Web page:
It looks like there are two models of trade unionism which are competing here. The RMT's militant model is notoriously successful, leading to extraordinary increases in membership and density. It doesn't matter how much the Evening Standard pillories tube workers, you simply can't beat success. The more conciliatory model that seek sweet-heart deals and subordinates the interests of members to those of the Labour Party is not as successful. The old batch of right-wing leaders like the repellent Sir Ken Jackson, exemplified this model until deposed by the emerging "awkward squad". Increasingly, the question is raised among TUC-affiliated unions as to what can be done to take the government on politically. Yet, it is clear - as Mark Serwotka pointed out at the Respect conference - that even many of the more left-leaning union leaders are more concerned about keeping Labour in government than fighting for their members' interests. Only two union leaders explicitly advocate a socialist alternative to Labour - Mark Serwotka and Bob Crow. And there are worries that the Unite union, run by two moderately left-wing leaders both of whom are loyal to the Labour Party, will have an overwhelmingly decisive bloc in the TUC with the largest portion of its members. Unite's leaders are fully aware that Brown's strategy is destroying the manufacturing base they represent, but their answer seems to be propaganda rather than action, and adaptation rather than militancy.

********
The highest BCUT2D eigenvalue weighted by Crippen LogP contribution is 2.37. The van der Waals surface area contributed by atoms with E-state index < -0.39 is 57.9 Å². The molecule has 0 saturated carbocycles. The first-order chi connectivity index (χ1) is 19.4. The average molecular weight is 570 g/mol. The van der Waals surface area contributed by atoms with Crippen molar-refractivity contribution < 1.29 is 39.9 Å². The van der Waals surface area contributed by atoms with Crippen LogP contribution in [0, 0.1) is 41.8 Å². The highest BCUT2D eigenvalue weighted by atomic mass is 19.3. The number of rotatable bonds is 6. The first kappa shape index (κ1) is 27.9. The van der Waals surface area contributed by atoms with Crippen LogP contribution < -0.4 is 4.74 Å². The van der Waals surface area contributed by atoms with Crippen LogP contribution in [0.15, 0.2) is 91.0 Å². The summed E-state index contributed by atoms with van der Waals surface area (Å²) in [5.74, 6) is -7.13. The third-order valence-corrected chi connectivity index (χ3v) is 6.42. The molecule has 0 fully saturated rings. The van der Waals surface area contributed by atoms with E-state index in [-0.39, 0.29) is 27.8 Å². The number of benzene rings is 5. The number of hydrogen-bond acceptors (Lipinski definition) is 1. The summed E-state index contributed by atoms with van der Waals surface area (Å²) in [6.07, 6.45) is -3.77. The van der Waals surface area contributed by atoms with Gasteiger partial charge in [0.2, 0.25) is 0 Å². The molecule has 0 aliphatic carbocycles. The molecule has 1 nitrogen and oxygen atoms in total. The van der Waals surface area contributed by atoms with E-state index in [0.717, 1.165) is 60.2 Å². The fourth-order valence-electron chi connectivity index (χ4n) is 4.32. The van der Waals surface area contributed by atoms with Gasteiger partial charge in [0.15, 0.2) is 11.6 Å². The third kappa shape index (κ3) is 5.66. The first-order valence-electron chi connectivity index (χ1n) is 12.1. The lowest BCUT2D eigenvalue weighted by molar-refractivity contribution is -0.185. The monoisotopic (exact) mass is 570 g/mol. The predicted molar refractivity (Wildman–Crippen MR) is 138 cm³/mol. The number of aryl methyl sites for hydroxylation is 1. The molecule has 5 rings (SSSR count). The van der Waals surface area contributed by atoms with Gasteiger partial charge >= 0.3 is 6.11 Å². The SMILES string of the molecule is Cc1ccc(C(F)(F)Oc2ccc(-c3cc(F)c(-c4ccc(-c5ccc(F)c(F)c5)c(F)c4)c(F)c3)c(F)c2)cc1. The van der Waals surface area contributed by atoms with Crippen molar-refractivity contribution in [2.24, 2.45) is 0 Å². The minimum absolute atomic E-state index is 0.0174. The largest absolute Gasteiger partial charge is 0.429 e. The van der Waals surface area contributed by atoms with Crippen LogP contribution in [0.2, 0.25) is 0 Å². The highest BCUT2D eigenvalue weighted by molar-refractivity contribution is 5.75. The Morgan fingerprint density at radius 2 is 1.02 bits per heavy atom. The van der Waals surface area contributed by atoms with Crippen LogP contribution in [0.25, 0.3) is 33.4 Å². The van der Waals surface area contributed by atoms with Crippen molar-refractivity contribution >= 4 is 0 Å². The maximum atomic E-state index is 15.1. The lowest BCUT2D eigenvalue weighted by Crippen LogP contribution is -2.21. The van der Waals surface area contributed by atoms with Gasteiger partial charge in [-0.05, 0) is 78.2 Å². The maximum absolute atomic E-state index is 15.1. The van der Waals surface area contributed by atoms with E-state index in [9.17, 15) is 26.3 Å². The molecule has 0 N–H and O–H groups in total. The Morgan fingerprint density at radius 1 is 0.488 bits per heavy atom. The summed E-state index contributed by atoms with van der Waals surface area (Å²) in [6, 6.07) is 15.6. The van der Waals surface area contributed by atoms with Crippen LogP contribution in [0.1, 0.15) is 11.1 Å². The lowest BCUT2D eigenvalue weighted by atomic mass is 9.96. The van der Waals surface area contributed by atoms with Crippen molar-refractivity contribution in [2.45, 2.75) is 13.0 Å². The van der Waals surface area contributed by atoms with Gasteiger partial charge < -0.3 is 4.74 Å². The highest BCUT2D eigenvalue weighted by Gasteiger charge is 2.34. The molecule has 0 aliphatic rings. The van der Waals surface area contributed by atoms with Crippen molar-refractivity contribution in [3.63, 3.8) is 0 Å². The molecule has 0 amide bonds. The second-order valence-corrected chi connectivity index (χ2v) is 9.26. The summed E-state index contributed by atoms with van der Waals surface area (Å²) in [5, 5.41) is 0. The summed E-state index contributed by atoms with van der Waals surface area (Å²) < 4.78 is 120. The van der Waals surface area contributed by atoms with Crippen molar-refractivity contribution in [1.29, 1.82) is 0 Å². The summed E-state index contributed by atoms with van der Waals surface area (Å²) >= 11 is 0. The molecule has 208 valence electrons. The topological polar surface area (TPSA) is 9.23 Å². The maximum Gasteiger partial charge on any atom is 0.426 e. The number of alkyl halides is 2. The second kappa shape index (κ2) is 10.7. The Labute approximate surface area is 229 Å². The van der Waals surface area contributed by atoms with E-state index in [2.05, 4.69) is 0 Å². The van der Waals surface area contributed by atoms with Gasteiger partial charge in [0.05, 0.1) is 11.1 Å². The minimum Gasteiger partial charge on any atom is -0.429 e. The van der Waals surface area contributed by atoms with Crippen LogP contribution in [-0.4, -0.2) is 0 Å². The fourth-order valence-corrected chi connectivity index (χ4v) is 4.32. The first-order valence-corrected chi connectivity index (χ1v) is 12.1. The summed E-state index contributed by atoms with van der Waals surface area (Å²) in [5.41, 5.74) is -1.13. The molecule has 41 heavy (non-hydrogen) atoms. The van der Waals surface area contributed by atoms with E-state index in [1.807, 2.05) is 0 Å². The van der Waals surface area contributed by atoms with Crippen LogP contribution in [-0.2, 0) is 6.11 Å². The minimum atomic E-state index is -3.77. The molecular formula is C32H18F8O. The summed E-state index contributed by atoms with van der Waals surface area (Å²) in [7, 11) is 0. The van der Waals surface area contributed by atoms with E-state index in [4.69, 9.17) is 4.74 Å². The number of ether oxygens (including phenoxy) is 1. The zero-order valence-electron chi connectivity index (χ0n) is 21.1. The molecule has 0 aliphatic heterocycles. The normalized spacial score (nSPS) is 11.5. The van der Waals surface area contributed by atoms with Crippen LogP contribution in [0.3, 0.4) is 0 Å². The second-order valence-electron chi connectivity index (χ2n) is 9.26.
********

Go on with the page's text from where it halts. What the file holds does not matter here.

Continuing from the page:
The frontline today is the CWU. The heroic example of the postal workers should inspire others, and if they now oppose the proposed deal and fight on, I believe it will. The ballot closes on Tuesday, and until then the campaign continues up and down the country to send it back and prepare for further action. As Charlie Kimber writes, the sheer audacity of the postal workers in consistently upping their game every time the government and the bosses attacked is remarkable. They haven't had the leadership that they should have had, but still took unofficial action when they felt they had to. And, despite the fact that the government has introduced private competitors, the fact that they all rely on the more efficient Royal Mail to deliver the actual letters has meant that they can't perform when the posties are out on the picket lines. So, the postal workers still have the power to beat the government and its attacks. Yet, the dispute also illustrates why it isn't enough to have left-wing trade union leaders. Even the best of them, like Mark Serwotka, are still captive to their bureaucracy to some extent. No union has engaged in coordinated action with the posties, despite the clear importance of the dispute for all public sector workers. There are encouraging moves to engage in coordinated action in the future, but the basis of this will have to be strong rank and file organisation which enables a measure of independence from a leadership that is always under massive pressure to make concessions to the employers. This point is rammed home by the attempts of the CWU leadership to deflect attention from the Labour government's responsibility for the crisis - they accept Royal Mail's claims that it is in financial peril with pensions, but make no mention of the fact that Royal Mail management created the crisis and the government has a responsibility to protect the pension scheme. Even Billy Hayes has pointed out, somewhat reluctantly, that if this was Northern Rock the government would be pouring in billions. And it follows that the question of political independence can't be resolved soon enough - the unions need a political fund, but the ball-and-chain relationship to the Labour government is proceeding from absurd to masochistic.